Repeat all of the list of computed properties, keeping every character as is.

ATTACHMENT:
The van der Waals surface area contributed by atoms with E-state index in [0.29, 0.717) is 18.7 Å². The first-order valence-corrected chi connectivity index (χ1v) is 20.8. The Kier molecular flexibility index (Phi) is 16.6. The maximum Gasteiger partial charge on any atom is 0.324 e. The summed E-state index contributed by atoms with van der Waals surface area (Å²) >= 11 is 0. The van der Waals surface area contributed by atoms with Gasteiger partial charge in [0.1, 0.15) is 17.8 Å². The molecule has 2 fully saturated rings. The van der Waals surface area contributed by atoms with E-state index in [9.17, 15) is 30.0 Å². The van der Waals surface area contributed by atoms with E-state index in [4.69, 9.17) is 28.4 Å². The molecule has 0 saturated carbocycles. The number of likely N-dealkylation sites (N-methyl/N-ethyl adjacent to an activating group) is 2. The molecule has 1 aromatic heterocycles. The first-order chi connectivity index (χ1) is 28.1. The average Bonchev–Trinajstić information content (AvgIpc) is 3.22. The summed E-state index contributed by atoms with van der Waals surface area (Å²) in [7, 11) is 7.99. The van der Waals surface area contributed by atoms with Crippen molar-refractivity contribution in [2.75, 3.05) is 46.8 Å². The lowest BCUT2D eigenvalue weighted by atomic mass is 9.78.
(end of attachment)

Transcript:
The van der Waals surface area contributed by atoms with E-state index in [0.29, 0.717) is 18.7 Å². The first-order valence-corrected chi connectivity index (χ1v) is 20.8. The Kier molecular flexibility index (Phi) is 16.6. The maximum Gasteiger partial charge on any atom is 0.324 e. The summed E-state index contributed by atoms with van der Waals surface area (Å²) >= 11 is 0. The van der Waals surface area contributed by atoms with Gasteiger partial charge in [0.1, 0.15) is 17.8 Å². The molecule has 2 fully saturated rings. The van der Waals surface area contributed by atoms with E-state index in [9.17, 15) is 30.0 Å². The van der Waals surface area contributed by atoms with E-state index in [4.69, 9.17) is 28.4 Å². The molecule has 0 saturated carbocycles. The number of likely N-dealkylation sites (N-methyl/N-ethyl adjacent to an activating group) is 2. The molecule has 1 aromatic heterocycles. The first-order chi connectivity index (χ1) is 28.1. The average Bonchev–Trinajstić information content (AvgIpc) is 3.22. The summed E-state index contributed by atoms with van der Waals surface area (Å²) in [7, 11) is 7.99. The van der Waals surface area contributed by atoms with Crippen molar-refractivity contribution in [2.75, 3.05) is 46.8 Å². The lowest BCUT2D eigenvalue weighted by atomic mass is 9.78.